“The president has a pretty sterile view of results,” said Reince Priebus, the former White House chief of staff and party chairman who pushed Trump to pick McDaniel as his successor. “And if the results are the money is being raised and the apparatus is running well, the president is going to be pretty happy.”

Politics being in her blood, McDaniel worked her way up through various positions in the Michigan Republican Party before being elected as the state chairwoman in 2015.

McDaniel remained neutral throughout the 2016 primary races even as her uncle spoke out against Trump, denouncing him as “a phony, a fraud.” And when it became apparent that Trump would probably be the nominee, she enthusiastically embraced his campaign.

As for her own surname, she insisted that the president had never asked her to drop it outright. He raised the issue, she said, only lightheartedly, in front of her husband. And she said she liked the brevity of her name without it. “My husband and the president joked about it,” she said. “My husband likes it, too.” Republicans said that she appeared to have accepted the reality that party committee leaders in her position are generally not afforded much leeway, and that under Trump that seemed especially true.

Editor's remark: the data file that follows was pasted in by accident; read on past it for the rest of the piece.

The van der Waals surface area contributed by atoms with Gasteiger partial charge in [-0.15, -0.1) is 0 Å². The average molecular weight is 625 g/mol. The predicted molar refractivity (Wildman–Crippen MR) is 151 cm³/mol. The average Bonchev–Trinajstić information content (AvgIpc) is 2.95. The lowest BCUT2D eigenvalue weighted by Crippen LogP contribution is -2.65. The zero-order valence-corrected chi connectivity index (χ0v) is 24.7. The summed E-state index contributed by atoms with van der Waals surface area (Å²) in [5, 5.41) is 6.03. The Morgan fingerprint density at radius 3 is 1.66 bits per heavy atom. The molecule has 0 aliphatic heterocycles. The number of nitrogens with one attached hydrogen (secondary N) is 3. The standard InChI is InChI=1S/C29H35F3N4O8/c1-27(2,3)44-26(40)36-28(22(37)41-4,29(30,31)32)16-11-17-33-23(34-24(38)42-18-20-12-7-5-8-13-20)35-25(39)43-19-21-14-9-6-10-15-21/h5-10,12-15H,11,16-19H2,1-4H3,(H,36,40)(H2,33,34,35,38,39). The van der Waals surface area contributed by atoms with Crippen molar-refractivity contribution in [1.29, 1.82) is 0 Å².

“You’re not the party’s chairman, you’re the president’s chairman,” said Saul Anuzis, a former chairman of the Michigan Republican Party. “As a Romney, she accepted the role of being a Trump person. And if she is going to do a good job, then she’s going to have to be a Trump person.”

Trump has often given McDaniel credit for telling him he could win Michigan — a prediction that few Republicans or Democrats were willing to make.

“I told Ronna for two years this state was competitive, and she listened to me much more than Democrats did,” said Rep. Debbie Dingell, D-Mich., who is old friends with McDaniel’s family. “I was in union halls talking to people who were scared about trade, who were scared about their pensions. And she was hearing it, too,” Dingell added.

“I get it,” McDaniel said. “I was at the ground level when the movement came through my state.”

As she looks to her backyard now, a movement of a very different kind seems to be building. But this time, it is her job to stop it. McDaniel’s own congressman, Rep. Dave Trott, has announced that he is joining the wave of Republicans who will retire.

Analysts have since moved the district from likely Republican to tossup.